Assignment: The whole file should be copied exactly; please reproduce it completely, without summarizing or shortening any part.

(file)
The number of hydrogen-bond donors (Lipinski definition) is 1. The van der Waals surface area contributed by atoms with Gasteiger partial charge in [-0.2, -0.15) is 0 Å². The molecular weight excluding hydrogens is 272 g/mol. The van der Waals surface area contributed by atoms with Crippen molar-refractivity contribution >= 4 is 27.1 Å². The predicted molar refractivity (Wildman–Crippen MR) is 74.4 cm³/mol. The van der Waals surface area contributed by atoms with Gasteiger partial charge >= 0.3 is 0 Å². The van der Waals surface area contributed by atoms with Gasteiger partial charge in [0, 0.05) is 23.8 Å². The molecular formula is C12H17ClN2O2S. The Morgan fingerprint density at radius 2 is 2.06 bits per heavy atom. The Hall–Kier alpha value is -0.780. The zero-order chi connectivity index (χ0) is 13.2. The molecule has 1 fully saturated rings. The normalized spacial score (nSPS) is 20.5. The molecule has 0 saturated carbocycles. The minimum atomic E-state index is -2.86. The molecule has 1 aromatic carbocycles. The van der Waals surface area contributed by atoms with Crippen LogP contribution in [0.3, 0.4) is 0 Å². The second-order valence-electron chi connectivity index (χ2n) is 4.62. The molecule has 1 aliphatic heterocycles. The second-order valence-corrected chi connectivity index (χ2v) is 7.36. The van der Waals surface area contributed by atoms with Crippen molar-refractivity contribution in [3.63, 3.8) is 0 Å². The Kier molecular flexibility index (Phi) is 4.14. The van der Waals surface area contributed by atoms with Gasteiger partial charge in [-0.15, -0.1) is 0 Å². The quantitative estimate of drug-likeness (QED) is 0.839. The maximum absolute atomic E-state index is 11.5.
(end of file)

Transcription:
The number of hydrogen-bond donors (Lipinski definition) is 1. The van der Waals surface area contributed by atoms with Gasteiger partial charge in [-0.2, -0.15) is 0 Å². The molecular weight excluding hydrogens is 272 g/mol. The van der Waals surface area contributed by atoms with Crippen molar-refractivity contribution >= 4 is 27.1 Å². The predicted molar refractivity (Wildman–Crippen MR) is 74.4 cm³/mol. The van der Waals surface area contributed by atoms with Gasteiger partial charge >= 0.3 is 0 Å². The van der Waals surface area contributed by atoms with Gasteiger partial charge in [0, 0.05) is 23.8 Å². The molecular formula is C12H17ClN2O2S. The Morgan fingerprint density at radius 2 is 2.06 bits per heavy atom. The Hall–Kier alpha value is -0.780. The zero-order chi connectivity index (χ0) is 13.2. The molecule has 1 fully saturated rings. The normalized spacial score (nSPS) is 20.5. The molecule has 0 saturated carbocycles. The minimum atomic E-state index is -2.86. The molecule has 1 aromatic carbocycles. The van der Waals surface area contributed by atoms with Crippen LogP contribution in [0.3, 0.4) is 0 Å². The second-order valence-electron chi connectivity index (χ2n) is 4.62. The molecule has 1 aliphatic heterocycles. The second-order valence-corrected chi connectivity index (χ2v) is 7.36. The van der Waals surface area contributed by atoms with Crippen molar-refractivity contribution in [3.63, 3.8) is 0 Å². The Kier molecular flexibility index (Phi) is 4.14. The van der Waals surface area contributed by atoms with Gasteiger partial charge in [-0.15, -0.1) is 0 Å². The quantitative estimate of drug-likeness (QED) is 0.839. The maximum absolute atomic E-state index is 11.5.